President Sessions orders Secretary of Interior Sally Jewell to issue permits for oil drilling on leased federal lands within a week. Week passes. President Sessions fires Secretary Jewell, nominates oilman David Koch, Republican Senate confirms on 51-member vote citing Harry Reid “nuclear option” precedent, permits issued, drilling rush and land boom ensues.

President Sessions announces US troops will no longer act as World Policeman for free. Proposes $1 billion daily “security fee” for Saudi Arabia saying “That’s a nice country you have there, Your Majesty, be a shame if anything happened to it.” Sliding fee scale suggested for other US protectorates.

April 2014 Customs agents seize all newsprint owned by New York Times and Washington Post claiming the wood pulp may contain rosewood protected under the laws of other nations, cite Gibson Guitar case as precedent.

Democrat members of Wisconsin legislature chain doors to prevent Republicans from entering. Republicans chain doors to prevent Democrats from leaving. Governor deploys state police “to keep the peace by maintaining status quo” won’t let anyone in or out, disconnects land lines, turns off electricity and water, cell phone signals blocked. 10 days later, stench from inside moves police line back 10 more yards.

Continuing . . .

Garbo

It was a solemn march to the Hôtel Meurice in Paris for German General Dietrich von Choltitz on August 25, 1944.  The German Army in Normandy had been smashed.  The encircled Falasie pocket, containing 50,000 German troops – the last of the men who had defended Normandy – had given up.  American General George S. Patton’s Third Army was running wild through the disoriented German lines.

As for Paris, the Meurice had become, just hours before, the advance headquarters of Free French General Philippe François Marie Leclerc de Hauteclocque, better known simply as Leclerc – de Gaulle’s de facto right-hand man.  Despite explicit orders from the Führer himself to destroy Paris, von Choltitz chose instead to surrender the city without a fight (whether this was out of a desire of self-preservation or the preservation of Paris became the subject of great debate after the war).

The City of Lights was back in the hands of Allied forces.  While history credited so many famous names with Paris’ eventual liberation, perhaps the greatest credit is due to a man few would ever know - Juan Pujol Garcia, better known as the double-agent “Garbo.”

Juan Pujol Garcia – his intelligence work as the double-agent “Garbo” convinced the Axis that the Normandy invasion would come at the Pas de Calais – so much so that the Germans never truly left their positions

Continue reading

Future History

Joe Doakes from Como Park has apparently caught the same “history, past and future” bug that has infected the rest of the shot in the dark staff:

In the spirit of 1984, I’m considering writing a novel about the horrible future that could come to pass if just a couple of things go wrong . . . .
November 2014 Republicans retake the Senate, Jeff Sessions (R-Ala) elected Speaker Pro Tem in recognition of anti-immigrant stance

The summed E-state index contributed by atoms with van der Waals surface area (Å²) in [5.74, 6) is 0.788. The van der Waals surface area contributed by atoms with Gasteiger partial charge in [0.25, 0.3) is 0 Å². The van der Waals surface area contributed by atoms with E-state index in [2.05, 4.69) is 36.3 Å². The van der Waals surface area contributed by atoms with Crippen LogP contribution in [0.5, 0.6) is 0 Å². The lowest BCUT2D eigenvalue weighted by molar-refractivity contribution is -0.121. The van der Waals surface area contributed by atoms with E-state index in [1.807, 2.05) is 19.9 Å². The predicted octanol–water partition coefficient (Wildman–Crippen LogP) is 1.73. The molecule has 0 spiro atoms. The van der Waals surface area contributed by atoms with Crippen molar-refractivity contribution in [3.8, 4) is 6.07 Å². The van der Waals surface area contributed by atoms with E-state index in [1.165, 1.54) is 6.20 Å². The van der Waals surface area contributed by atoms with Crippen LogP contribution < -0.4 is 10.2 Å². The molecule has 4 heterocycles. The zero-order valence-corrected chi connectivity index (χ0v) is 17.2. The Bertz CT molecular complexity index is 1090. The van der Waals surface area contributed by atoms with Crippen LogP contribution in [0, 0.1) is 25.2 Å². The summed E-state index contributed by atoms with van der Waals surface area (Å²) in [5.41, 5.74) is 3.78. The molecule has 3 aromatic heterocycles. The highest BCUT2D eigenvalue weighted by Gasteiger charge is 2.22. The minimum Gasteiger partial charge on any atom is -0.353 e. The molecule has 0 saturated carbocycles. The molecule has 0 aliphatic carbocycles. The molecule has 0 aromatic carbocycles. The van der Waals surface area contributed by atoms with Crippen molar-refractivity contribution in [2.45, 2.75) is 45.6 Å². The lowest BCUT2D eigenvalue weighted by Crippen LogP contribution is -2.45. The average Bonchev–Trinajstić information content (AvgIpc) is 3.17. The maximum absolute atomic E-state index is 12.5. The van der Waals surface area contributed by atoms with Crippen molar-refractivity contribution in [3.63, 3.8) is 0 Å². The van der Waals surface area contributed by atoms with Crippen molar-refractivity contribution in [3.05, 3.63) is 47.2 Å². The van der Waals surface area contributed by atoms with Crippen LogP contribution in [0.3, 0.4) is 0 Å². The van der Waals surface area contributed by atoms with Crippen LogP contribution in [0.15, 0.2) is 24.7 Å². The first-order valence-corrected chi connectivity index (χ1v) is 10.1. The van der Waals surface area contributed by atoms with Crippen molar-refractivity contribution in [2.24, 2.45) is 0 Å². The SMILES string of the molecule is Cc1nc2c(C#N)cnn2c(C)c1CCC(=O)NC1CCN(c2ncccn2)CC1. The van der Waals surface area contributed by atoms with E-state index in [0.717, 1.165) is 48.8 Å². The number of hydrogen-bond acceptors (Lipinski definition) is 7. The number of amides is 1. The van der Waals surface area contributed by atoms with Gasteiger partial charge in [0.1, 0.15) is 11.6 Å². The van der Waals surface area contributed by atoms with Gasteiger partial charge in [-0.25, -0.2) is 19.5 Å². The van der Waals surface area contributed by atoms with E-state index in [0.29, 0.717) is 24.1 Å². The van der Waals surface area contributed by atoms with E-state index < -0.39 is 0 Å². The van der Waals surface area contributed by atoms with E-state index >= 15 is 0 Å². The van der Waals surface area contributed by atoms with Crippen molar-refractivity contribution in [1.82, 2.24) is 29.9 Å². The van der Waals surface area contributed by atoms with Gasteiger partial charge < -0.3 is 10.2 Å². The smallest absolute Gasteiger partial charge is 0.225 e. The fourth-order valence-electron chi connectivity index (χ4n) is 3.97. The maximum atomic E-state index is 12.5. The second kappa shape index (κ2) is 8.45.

December 2014 Barack Obama struck in head by stray golf ball at Martha’s Vineyard, dies instantly. Elderly White man on nearby fairway cut down by fusillade of Secret Service bullets. Simultaneously, Joe Biden on peacemaking trip to Middle East, plane explodes in mid-air, shot down by missile stolen by Al Qaeda from Benghazi Consulate. Jeff Sessions sworn in as President.

January 2015 President Sessions issues Executive Order closing the border and redeploys troops from Iraq to Texas for “national security.” Order includes provision confirming President Obama’s practice of unilaterally designating as “terrorist” anyone the President feels is, might be, or may be associated with, terrorists.

Jesse Ventura goes on Oprah to claim deaths were CIA assassination conspiracy in retaliation for abandoning foreign service officers to die at Benghazi. President Sessions orders drone strike on the studio, issues press release regretting loss of innocent civilian lives but noting those who shelter terrorists share the penalty.

February 2014 Federal judge issues restraining order to stop troops from shooting border crossers on sight. Judge indicted by US Attorney for conspiracy to commit theft of government property, arrested, held without bail in secret location. Prosecutor explains that ordering troops not to shoot border crossers allows illegal immigrants to enter the country and obtain government benefits in violation of law, which makes judge co-conspirators to commit theft. Cites Rick Perry prosecution as precedent.

To be continued . . .

Battle of the Silver Helmets

As a site, it was hard to miss the marching of the 4th German Cavalry Division on August 12, 1914.  Wearing the spiked Pickelhaube helmet, with steel lances and breastplates, and freshly-polished swords, the 4th Cavalry could have easily looked as if on parade.  Only instead of parade grounds, the men and horses of the unit marched through enemy Belgian territory.